The two most troubling symptoms that plague young children who suffer from ASD are difficulties with communication and cognition. There are many other problems, for sure, such as sensory processing, ADHD, OCDs, repetitive movements and social isolation. But, for parents, those first meaningful words are a sentinel sign of the child’s improvement.
The official definition of apraxia is a disorder of the brain and nervous system in which a person is unable to perform tasks or movements when asked, even though:
- √ the request or command is understood
- √ they are willing to perform the task
- √ the muscles needed to perform the task work properly
- √ the task may have already been learned
In every individual autistic patient, there are one or more hurdles to this set of conditions. To the extent that there are multiple factors, each barrier needs to be addressed in order to assist speech & language. For example, simply the age of the child may preclude conditions #1 and #2. This is why, traditionally, pediatricians and other professionals have advised caution and patience towards children exhibiting a delay in this milestone.
In most instances, infants say one or two meaningful words by their first birthday, and continue to acquire words throughout the next year.
Occasionally, in my practice, there are Dads (especially), or even several generations of males who spoke ‘late’ (even 3 or 4 years), according to the history. Since we live in the era that shall be known as of The Autism Epidemic of Two Thousand, such a family history should not provide comfort, but rather it should raise a red flag that offspring may be susceptible to ASD. And, for ANY patient, the loss of words can be a significant harbinger of other developmental problems.
When parents notice that their child is not achieving (or losing) the ‘words’ milestone, a medical evaluation should be initiated in which a doctor thoroughly examines, documents and treats both the currently accepted signs and symptoms of ASD, plus the other co-morbid conditions as well. The second year of life is THE CRITICAL EARLIEST PERIOD when the diagnosis of autism can be best ascertained. As opposed to the current, “Let’s wait and see until he/she’s three” attitude, the earliest signs of hypotonia and not imitating or using speech should trigger S&L and other indicated interventions. In my estimation, pediatricians and neurologists who offer PDD-NOS or other non-specific classification (such as encephalopathy) appear to be a common factor, often delaying correct diagnosis, confusing parents and putting off treatment.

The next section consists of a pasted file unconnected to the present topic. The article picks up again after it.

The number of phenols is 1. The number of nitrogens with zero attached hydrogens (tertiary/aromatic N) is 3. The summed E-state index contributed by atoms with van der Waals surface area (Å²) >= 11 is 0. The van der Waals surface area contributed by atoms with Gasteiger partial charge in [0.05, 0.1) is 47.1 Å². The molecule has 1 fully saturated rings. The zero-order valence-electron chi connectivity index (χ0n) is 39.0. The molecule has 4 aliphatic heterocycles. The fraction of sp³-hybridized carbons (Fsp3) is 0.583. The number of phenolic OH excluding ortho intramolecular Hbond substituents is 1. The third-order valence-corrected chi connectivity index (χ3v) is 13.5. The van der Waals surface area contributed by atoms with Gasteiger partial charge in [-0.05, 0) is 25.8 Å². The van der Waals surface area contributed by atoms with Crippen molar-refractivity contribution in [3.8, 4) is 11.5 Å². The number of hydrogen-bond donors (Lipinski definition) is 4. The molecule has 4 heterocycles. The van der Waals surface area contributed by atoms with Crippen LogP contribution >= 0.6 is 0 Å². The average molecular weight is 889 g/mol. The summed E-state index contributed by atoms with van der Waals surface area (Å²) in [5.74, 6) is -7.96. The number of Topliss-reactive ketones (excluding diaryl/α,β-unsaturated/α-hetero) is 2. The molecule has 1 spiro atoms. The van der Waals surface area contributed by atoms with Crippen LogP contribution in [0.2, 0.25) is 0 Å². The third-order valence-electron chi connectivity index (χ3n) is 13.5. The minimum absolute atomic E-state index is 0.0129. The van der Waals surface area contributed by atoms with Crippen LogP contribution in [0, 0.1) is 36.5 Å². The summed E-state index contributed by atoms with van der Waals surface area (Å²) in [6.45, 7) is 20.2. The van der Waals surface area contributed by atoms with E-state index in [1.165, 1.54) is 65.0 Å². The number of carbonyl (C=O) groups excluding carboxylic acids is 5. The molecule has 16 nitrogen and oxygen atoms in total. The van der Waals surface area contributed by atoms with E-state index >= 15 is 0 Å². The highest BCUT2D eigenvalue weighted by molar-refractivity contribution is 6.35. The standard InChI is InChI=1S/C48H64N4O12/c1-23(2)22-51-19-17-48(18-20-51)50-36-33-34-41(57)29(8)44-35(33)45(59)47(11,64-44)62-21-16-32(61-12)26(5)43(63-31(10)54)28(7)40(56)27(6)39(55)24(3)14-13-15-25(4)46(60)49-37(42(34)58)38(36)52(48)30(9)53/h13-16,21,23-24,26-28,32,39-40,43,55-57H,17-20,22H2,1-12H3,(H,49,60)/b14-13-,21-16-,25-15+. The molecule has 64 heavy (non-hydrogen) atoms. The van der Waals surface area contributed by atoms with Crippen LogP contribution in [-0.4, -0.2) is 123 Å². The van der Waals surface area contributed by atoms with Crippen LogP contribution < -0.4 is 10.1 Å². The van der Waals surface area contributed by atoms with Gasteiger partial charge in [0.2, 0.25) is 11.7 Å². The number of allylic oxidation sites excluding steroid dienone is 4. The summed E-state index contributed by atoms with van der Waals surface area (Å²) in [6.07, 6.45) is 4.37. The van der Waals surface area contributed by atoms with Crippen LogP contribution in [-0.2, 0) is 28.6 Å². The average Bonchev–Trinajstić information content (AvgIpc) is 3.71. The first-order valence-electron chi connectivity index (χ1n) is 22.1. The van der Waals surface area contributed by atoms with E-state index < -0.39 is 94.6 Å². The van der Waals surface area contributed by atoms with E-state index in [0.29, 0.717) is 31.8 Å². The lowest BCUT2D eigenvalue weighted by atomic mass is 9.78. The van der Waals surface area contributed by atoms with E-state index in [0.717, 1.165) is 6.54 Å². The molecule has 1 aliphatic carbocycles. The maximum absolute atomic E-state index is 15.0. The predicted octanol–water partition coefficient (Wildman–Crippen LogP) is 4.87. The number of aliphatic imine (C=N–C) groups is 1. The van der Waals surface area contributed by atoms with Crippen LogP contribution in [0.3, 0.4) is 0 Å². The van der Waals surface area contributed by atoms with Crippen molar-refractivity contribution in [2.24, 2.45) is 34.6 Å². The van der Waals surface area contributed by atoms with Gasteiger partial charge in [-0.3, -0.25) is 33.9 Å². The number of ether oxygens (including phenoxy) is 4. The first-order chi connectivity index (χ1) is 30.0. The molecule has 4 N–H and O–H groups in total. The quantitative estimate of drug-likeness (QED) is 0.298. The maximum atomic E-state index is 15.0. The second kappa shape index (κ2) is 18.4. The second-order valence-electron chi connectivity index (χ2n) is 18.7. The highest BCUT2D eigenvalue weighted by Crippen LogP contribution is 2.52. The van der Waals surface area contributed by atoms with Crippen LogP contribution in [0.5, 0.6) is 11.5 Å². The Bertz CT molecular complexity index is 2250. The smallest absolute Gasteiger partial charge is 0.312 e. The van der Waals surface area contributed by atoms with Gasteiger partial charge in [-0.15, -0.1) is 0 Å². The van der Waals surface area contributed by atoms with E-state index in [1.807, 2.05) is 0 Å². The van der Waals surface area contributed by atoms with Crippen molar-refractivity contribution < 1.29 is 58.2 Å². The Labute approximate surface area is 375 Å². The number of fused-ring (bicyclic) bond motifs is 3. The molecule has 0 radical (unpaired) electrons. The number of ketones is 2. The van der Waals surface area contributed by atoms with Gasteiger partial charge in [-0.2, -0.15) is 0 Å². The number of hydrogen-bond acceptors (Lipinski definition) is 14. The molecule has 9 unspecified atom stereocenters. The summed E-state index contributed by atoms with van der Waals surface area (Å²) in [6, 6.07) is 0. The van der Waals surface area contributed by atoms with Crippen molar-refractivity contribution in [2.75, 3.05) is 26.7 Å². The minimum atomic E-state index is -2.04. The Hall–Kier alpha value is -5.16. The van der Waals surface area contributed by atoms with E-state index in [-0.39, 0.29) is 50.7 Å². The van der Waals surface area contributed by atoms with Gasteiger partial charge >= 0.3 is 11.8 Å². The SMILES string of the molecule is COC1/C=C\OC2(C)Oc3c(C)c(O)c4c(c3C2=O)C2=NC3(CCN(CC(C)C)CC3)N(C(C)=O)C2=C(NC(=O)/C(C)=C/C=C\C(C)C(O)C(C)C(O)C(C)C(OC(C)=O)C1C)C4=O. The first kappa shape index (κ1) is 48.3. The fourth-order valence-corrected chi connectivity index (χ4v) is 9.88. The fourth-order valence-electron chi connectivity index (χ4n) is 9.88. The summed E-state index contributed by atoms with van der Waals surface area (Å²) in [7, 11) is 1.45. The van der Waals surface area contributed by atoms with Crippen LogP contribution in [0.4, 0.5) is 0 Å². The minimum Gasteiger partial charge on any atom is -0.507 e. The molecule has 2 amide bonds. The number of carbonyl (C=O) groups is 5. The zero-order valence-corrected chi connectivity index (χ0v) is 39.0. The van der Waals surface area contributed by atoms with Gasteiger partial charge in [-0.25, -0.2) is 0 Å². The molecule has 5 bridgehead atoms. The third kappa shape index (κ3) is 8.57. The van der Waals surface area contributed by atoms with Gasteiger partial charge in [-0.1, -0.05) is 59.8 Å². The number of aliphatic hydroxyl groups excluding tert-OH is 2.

Importantly, at The Child Development Center and other alternative medical practices, we have found that, by making an early, precise diagnosis, then combining the traditional therapies (OT, PT, S&L, ABA) along with properly addressing cellular energy, inflammation and gut health, apraxia in young children can be significantly improved.
Possible over-treatment is not an expensive precaution, or risky. At best, a disaster may be prevented. At worst, Primum non nocere.
There is another, more descriptive story about apraxia here.
“Everything I Own”- Bread.
Our daughter’s former (key word here is former) pediatrician never said anything to us. My daughter started talking at about a year and a half and just a bit after that everything stopped. We attributed it to jealousy due to the arrival of little brother. The doctor just smiled at us when we mentioned why we thought she had stopped talking. Some time after she turned two, she suggested we saw a neurologist “just in case” but we never really found out just in case of what. Even though we started seeing you shortly after (she was a month shy of her 3rd Birthday) we always resented the fact that she could have told us something, hinted at least, so we could have intervened sooner.
Maybe some of the doctors who have supplied such advice are reading this? Probably not. Certainly if they are reading their ‘regular’ literature, there won’t be much change.
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